Another practical consequence of our study concerns the relationship between the intended measure of the GHQ-12 (ie, the GPH factor) and other constructs of interest. Several studies have shown that method effects can inflate, deflate or have no effect at all on estimates of the relationship between two constructs (see Podsakoff et al 70 for a further review of the effects that method biases have on individual measures and on the covariation between different constructs). Thus, it is desirable that both the constructs of interest as well as the effects of method factors, like PW and NW, are considered in SEM models as a means of controlling these systematic sources of bias, and thus avoiding the drawing of inaccurate conclusions about the relationship between the substantive factors.

Previous research on the GHQ-1231 36 has outlined the asymmetry in the participants’ responses as a function of the wording of the items, as well as the different responses scales for the PW and NW items. This asymmetry in the participants’ responses as a function of the wording of the items is consistent with results from previous research into wording effects for contrastive survey questions.71 The extent to which the presence of method effects is linked to the asymmetric pattern of responses and/or to the different response scales for the PW and NW items in the GHQ-12 should be examined in future research.

Comparing the current work with previous studies into the factorial structure of the GHQ-12, to our knowledge, this is the first study that tests a comprehensive set of models including method effects associated with both PW and NW items and also explores some demographic correlates of these method effects. Another strength of this work was the fact that it used a large representative sample of workers, but the results might not be generalised to other specific populations, for example, adolescents and elderly retired people.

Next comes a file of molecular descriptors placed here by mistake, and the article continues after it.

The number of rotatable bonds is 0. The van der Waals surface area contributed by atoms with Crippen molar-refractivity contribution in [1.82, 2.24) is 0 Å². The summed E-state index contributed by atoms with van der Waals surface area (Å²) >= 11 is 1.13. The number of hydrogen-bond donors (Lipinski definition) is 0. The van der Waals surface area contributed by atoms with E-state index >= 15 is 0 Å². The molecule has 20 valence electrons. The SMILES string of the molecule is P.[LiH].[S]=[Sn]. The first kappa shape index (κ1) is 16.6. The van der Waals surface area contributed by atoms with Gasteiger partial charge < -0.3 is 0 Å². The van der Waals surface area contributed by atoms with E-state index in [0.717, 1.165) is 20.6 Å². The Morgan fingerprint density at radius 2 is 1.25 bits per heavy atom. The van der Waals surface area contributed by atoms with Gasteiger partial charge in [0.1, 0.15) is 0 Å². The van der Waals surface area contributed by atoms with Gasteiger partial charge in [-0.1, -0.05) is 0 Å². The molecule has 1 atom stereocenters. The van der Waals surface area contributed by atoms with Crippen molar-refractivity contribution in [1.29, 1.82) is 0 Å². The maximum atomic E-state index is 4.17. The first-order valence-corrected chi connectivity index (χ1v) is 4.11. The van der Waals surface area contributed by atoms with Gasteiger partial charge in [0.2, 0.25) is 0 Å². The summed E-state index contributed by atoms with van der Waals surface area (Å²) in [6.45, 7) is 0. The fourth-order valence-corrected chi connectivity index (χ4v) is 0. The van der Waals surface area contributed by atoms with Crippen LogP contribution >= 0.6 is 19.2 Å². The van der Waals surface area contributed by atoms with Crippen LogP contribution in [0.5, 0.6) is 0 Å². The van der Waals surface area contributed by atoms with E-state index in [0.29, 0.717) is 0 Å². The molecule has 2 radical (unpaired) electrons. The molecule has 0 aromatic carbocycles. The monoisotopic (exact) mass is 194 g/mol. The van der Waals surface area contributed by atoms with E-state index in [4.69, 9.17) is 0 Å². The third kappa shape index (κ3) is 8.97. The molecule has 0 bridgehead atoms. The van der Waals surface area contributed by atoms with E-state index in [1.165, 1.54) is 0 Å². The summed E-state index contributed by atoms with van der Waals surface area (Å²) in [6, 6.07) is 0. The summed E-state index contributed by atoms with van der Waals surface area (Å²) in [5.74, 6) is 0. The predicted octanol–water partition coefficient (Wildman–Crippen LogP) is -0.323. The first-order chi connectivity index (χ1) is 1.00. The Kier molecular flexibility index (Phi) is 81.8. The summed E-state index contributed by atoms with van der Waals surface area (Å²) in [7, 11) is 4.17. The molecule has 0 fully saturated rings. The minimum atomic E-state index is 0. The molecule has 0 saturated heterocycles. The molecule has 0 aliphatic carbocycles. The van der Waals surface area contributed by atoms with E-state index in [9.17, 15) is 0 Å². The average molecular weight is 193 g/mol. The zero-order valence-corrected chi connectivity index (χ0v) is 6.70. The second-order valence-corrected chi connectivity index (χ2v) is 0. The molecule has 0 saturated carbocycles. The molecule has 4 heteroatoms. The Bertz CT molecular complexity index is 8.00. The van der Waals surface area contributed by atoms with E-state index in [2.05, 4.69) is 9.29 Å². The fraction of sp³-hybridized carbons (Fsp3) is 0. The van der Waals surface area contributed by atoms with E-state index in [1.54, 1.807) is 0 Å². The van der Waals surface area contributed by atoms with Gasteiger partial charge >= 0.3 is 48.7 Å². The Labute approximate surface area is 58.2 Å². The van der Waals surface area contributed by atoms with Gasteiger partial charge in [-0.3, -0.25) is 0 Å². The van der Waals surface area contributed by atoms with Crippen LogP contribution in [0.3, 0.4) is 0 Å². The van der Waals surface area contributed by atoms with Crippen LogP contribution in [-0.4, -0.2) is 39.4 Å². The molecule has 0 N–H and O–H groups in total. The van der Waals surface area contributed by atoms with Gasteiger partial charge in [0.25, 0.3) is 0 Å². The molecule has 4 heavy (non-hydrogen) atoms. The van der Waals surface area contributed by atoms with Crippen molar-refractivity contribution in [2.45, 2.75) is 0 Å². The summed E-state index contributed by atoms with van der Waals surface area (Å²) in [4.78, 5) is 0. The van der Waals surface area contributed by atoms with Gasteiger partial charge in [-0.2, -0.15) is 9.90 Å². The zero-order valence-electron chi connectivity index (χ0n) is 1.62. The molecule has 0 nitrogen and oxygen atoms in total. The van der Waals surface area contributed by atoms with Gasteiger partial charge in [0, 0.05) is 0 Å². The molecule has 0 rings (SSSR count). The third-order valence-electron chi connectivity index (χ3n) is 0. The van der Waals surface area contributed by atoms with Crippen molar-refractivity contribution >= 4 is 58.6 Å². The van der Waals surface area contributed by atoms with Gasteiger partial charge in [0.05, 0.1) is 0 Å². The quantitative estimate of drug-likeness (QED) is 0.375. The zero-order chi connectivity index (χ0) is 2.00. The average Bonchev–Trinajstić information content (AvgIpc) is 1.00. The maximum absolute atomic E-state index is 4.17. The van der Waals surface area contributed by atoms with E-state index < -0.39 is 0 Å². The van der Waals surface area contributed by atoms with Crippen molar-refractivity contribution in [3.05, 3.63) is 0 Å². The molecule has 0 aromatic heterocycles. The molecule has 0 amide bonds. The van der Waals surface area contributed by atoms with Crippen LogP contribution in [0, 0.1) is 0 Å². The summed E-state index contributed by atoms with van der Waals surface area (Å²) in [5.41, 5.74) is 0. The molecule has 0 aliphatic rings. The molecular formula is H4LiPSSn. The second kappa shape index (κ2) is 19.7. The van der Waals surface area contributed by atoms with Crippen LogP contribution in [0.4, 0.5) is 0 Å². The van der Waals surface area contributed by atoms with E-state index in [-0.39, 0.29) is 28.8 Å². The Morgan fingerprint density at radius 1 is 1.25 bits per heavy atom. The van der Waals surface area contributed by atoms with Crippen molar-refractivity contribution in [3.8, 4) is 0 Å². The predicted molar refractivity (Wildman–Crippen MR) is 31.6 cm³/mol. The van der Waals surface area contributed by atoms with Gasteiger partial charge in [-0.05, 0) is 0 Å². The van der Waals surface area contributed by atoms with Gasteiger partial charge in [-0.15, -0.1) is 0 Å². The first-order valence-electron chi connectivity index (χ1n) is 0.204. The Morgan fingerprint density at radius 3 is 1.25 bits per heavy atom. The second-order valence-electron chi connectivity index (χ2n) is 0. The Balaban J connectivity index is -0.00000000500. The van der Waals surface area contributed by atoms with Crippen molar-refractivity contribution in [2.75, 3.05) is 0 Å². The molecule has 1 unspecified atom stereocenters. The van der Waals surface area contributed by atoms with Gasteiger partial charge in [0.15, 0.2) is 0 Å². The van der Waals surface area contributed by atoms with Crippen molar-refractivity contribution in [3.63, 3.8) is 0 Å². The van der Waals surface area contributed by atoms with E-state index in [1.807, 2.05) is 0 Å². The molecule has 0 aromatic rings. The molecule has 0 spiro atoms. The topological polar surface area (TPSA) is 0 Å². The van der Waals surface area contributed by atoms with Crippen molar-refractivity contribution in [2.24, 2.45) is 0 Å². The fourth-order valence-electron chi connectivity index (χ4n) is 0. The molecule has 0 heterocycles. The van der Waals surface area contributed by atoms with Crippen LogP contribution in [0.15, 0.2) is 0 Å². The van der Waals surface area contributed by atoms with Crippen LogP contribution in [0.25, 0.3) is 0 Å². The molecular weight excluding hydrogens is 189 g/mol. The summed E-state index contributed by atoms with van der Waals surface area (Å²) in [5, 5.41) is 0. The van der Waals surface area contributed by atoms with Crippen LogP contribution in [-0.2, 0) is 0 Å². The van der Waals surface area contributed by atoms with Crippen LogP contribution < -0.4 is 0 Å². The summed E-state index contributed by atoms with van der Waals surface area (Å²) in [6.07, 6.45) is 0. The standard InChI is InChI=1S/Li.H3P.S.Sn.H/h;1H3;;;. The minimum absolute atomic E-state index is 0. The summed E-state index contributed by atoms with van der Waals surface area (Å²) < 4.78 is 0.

References

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Footnotes

  • Twitter @jmlosilla, @VivesJ_Research

  • Contributors All authors meet the criteria recommended by the International Committee of Medical Journal Editors (ICMJE). All authors made substantial contributions to conception and design, acquisition of data or analysis and interpretation of data. MFR and JGM: drafted the article. JV and JML: critically revised the draft for important intellectual content. JMT: worked in the statistical analysis and interpretation of data. All authors agreed on the final version.

  • Funding This work was supported by the Grant PGC2018-100675-B-I00, Spanish Ministry of Science, Innovation and Universities (Spain). The funders had no role in the study design, data collection and analysis, decision to publish or preparation of the manuscript.

  • Disclaimer All authors have agreed to authorship in the indicated order. All authors declare that this paper is an original unpublished work and it is not being submitted elsewhere. All authors do not have any financial interests that might be interpreted as influencing the research, and APA ethical standard were followed in the conduct of the study.

  • Competing interests None declared.

  • Patient consent for publication Not required.

  • Ethics approval The research was not submitted to approval by an institutional review board since this is not a requirement at our universities for this type of study. Ethics approval was not sought for this study since this was a secondary analysis of anonymised data.

  • Provenance and peer review Not commissioned; externally peer reviewed.

  • Data availability statement Data are available upon reasonable request.